Ask The Experts: A Roundtable on Community Prosecution, Part 1


Ask The Experts: A Roundtable on Community Prosecution, Part 1

Ask The Experts: A Roundtable on Community Prosecution, Part 1

A "virtual roundtable" of experts answers questions about community prosecution.

How would you define community prosecution?

Dr. Catherine Coles
Researcher and Fellow at the John F. Kennedy School of Government
Harvard University
Cambridge, Massachusetts

I see community justice as justice officials working directly with the community and giving high priority to the concerns and priorities of community members. Also, community justice attempts to build a capacity within the community for improving and maintaining public safety. Community prosecution is doing just that. There is a real commitment to citizen priorities. That means that citizen priorities can have an impact on the work that prosecutors do, whether it’s by affecting the weighting of cases that they process, the cases prosecutors choose to file and focus on, or how particular cases might be handled. To me, community justice also involves problem solving, carried out in a coordinated and collaborative fashion that involves justice agencies working together with various governmental bodies, the private sector, and citizens themselves. Citizens have described this to me as ‘a new way of government doing business in our community.’ So, I draw problem solving into the community justice framework, and see it as a central part of community prosecution as well. 

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Susan Motika
Former Director of the Community Prosecution Division
Office of the Denver District Attorney
Denver, Colorado

Community prosecution is a proactive approach like community policing. It's about forming a partnership with the community and not being merely in a reactive mode of reporting on the progress of cases. The goal is to support community capacity-building efforts so that neighbors can identify problems and come up with effective strategies for dealing with crime and quality-of-life problems. We involve the community as a partner to develop solutions, and we develop partnerships with community policing so that community prosecutors and community police have a unified strategy. 

Bart Dickinson
Former Community Prosecution Coordinator
Frayser County Community Court
Memphis, Tennessee

I'm from a small town where people know each other. The police know everybody and the prosecutor knows everybody. And really, in a big city, a community prosecutor is like a small town prosecutor. You get to know the people in the community; you get to know the people who are concerned with the community; and the people who are violators and defendants in the community, as well.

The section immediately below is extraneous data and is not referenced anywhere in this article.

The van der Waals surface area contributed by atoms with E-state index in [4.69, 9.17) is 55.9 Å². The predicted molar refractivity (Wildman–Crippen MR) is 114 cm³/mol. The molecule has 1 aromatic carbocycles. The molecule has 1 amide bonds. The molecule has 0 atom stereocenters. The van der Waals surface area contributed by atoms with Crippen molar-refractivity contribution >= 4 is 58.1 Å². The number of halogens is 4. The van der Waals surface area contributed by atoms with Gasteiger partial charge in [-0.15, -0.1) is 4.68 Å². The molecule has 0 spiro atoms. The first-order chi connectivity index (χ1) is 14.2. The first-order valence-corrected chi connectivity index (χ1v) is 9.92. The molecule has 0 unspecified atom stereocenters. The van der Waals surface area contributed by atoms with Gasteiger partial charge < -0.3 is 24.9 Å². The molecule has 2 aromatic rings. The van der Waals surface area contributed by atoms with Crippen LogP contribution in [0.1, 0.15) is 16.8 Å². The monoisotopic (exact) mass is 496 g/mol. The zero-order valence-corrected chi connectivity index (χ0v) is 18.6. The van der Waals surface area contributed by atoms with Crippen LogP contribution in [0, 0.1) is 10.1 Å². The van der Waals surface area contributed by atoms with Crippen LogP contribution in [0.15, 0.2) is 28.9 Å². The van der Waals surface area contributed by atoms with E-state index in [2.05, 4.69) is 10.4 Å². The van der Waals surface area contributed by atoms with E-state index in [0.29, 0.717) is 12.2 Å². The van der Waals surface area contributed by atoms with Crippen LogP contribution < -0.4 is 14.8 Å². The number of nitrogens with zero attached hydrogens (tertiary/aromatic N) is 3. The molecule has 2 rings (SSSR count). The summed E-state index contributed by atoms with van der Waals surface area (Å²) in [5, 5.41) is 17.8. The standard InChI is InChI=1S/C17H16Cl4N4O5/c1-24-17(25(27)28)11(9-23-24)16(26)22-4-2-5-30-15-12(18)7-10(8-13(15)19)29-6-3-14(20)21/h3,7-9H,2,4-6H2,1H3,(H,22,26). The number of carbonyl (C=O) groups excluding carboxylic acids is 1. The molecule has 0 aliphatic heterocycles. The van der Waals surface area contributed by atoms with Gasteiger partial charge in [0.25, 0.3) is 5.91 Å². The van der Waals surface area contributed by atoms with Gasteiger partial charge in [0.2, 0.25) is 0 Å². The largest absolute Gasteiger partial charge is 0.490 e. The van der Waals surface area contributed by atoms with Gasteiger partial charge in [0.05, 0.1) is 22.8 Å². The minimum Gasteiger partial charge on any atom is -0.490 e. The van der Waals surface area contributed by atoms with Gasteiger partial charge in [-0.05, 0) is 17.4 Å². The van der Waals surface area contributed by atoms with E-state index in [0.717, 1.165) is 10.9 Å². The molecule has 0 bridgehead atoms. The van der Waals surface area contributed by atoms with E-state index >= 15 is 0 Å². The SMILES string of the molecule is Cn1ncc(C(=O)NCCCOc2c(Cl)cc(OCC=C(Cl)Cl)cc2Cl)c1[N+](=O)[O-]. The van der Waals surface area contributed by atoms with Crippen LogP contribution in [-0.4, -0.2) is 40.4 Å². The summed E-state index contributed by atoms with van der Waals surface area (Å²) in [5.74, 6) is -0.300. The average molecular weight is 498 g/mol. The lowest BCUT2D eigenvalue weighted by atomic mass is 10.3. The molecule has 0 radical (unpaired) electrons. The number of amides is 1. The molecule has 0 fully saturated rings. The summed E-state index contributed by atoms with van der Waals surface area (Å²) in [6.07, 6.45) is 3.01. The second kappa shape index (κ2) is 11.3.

Mike Kuykendall
Former Manager of the Community Prosecution Program
American Prosecutors Research Institute
Alexandria, Virginia

[Community prosecution is] a grassroots effort by the local elected prosecutor to get their assistant prosecutors, citizens, local government resources, police and other stakeholders in the community involved in identifying low-level criminal offenses and neighborhood livability issues and engaging in long-term solutions to those offenses. The emphasis is not on arrest and prosecution, but on learning new ways to prevent crime from occurring... That's the vision the federal government has embraced as have the majority of jurisdictions now practicing community prosecution...

We do on occasion see prosecutors who claim they're embracing community prosecution by putting lawyers in the field to do just drug prosecutions or other traditional prosecution, but that's not really community prosecution because that's not involving the community in solving problems that affect their neighborhood.

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How do community prosecutors communicate effectively with stakeholders?

Wanda L. Dallas
Former Assistant District Attorney
Atlanta, Georgia
Listening. When I go to meetings—and I go to 30 meetings a month—I don’t let them spend a lot of time complaining anymore. I used to in the beginning. What I realized is that the longer a person complains about what’s going on, the bigger it becomes in their mind, and they inflame the passions of the whole group, and by the time you’re done, you’re an hour into complaining and you’re no closer to the solution.

As community prosecutors, we’re supposed to be problem-solvers. So the first thing that I do, is I go in there and say, “I want one person to tell me what the problem is—the short version.” I get the short version. And now we have so many partners. We’ve got at least 30 partners. We’ve aligned ourselves with everyone we need to in the City of Atlanta to really do some things. So I listen, and I make an assessment. I’ll say, “This is what it sounds like your problem is. These are the solutions I think we need to explore. I’m going to get in touch with some people and I’m going to come back to you.” All of our dialogue has to be about solving the problem. If we can cut all of the complaining and get straight to the problem, we’ll have a lot more room and time to deal with the solution.

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